|Publication number||US6454923 B1|
|Application number||US 09/554,129|
|Publication date||Sep 24, 2002|
|Filing date||Nov 10, 1998|
|Priority date||Nov 10, 1997|
|Also published as||CA2309646A1, CA2309646C, DE69841043D1, EP1031031A1, EP1031031B1, WO1999024826A1|
|Publication number||09554129, 554129, PCT/1998/3363, PCT/GB/1998/003363, PCT/GB/1998/03363, PCT/GB/98/003363, PCT/GB/98/03363, PCT/GB1998/003363, PCT/GB1998/03363, PCT/GB1998003363, PCT/GB199803363, PCT/GB98/003363, PCT/GB98/03363, PCT/GB98003363, PCT/GB9803363, US 6454923 B1, US 6454923B1, US-B1-6454923, US6454923 B1, US6454923B1|
|Inventors||John Dodgson, John Edward Andrew Shaw, Malcolm Austen, Monica Backes|
|Original Assignee||Central Research Laboratories Limited|
|Export Citation||BiBTeX, EndNote, RefMan|
|Patent Citations (13), Referenced by (64), Classifications (7), Legal Events (8)|
|External Links: USPTO, USPTO Assignment, Espacenet|
The present invention relates to gas sensors, and more particularly, but not exclusively to gas sensors incorporating a self-test capability. These types of gas sensors are hereinafter referred to as self-test gas sensors. The invention is suitable for use in electrochemical gas sensors, such as, for example, carbon monoxide (CO) sensors.
Conventional electrochemical gas sensors for use in CO sensors, operate by oxidizing a gas to be detected at a sensing electrode, thereby generating an electric current. The rate of access to the sensing electrode may be determined by a diffusion barrier, and the rate at which the electrode is capable of oxidizing the gas is arranged to be very much greater than the rate at which the gas can diffuse through the barrier. Generally the rate of oxidation, and hence the electric current generated, is controlled mainly by diffusion. This diffusion rate has a value (for a given gas concentration) and the sensor can be calibrated when it is manufactured. If the actividty of the sensing electrode falls with time, e.g., through poisoning, then the level of current generated eventually becomes limited by a lower oxidation rate. This results in a decrease in sensitivity of the sensor. There is then no way of determining, from the sensor output alone, whether the gas concentration is low, or whether the gas concentration is high and the electrode has lost activity become less sensitive.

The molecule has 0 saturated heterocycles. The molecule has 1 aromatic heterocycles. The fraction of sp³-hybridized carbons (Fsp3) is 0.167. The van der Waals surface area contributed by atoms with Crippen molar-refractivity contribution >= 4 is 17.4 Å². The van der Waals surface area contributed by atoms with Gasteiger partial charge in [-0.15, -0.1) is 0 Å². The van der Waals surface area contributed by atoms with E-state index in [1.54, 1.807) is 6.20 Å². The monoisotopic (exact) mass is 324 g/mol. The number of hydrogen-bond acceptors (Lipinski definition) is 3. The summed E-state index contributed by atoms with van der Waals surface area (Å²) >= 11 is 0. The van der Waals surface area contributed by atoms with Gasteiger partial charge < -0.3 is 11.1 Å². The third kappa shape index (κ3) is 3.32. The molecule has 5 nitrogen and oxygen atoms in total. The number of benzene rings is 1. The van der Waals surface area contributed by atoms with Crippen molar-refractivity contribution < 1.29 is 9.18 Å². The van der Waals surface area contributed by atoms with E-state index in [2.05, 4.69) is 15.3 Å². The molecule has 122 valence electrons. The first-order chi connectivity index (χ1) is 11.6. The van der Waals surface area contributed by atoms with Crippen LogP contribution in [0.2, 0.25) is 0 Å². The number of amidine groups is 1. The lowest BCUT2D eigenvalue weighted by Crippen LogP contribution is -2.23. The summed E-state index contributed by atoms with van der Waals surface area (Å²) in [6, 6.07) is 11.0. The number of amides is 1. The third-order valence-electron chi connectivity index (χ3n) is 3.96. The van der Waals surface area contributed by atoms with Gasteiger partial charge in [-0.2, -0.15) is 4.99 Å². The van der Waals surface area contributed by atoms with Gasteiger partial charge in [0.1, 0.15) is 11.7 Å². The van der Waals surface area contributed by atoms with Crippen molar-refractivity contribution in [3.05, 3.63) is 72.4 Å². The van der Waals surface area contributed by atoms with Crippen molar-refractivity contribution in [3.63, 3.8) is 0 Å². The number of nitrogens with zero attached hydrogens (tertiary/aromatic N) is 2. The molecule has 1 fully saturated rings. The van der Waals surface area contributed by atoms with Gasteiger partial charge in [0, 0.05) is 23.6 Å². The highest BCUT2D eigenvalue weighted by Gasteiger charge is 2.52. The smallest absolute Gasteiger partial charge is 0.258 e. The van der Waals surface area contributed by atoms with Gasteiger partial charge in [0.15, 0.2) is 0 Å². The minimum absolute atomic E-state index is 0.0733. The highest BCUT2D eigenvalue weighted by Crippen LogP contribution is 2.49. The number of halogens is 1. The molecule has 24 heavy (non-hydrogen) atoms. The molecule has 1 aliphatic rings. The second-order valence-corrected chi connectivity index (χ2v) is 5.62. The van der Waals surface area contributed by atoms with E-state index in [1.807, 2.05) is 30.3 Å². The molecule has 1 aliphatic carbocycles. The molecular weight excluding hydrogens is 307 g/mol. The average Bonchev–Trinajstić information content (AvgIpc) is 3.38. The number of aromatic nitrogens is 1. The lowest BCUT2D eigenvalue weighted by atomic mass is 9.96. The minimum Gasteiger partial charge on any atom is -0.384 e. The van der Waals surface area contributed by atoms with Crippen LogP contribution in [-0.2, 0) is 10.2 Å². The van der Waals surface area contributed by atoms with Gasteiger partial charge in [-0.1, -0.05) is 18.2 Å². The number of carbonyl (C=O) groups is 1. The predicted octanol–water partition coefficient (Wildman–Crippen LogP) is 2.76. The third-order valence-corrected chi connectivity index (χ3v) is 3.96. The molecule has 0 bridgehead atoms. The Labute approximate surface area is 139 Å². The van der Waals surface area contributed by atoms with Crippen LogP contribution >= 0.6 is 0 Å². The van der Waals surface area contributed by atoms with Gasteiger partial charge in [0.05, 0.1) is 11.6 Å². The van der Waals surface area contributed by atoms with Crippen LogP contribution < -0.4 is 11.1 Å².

Previously, so as to overcome this problem, the sensitivity of sensors was ascertained by regular tests involving exposure to a calibration gas of known concentration. In many situations, for example in a domestic carbon monoxide safety monitor, this was undesirable.
In the Applicant's published International Patent Application WO-A-9703372, the contents of which are incorporated herein by way of reference, there is described a self-test gas sensor having electrolytic gas generation electrodes and sensor electrodes being located in close proximity one to the other within the same housing. The aforementioned gas sensor has several advantages over previous gas sensors, including lower operating power, as the amount of gas needed to be generated for the self test procedure is reduced; and lower assembly costs, as the test and sensing cells are effectively assembled in the same operation. The self-test gas sensor operates by generating locally a small volume of gas (hereinafter referred to as a “test gas”) and detecting the test gas in the sensor, thereby confirming the status of the sensor, i.e. functioning or faulty.
It is desirable that the response of the gas sensor, during the self test procedure, should result only from the response of the sensor to the test gas generated during that procedure, and not arise from electrical interference which may occur between the sensor and gas generator circuits as a result of electrochemical reactions.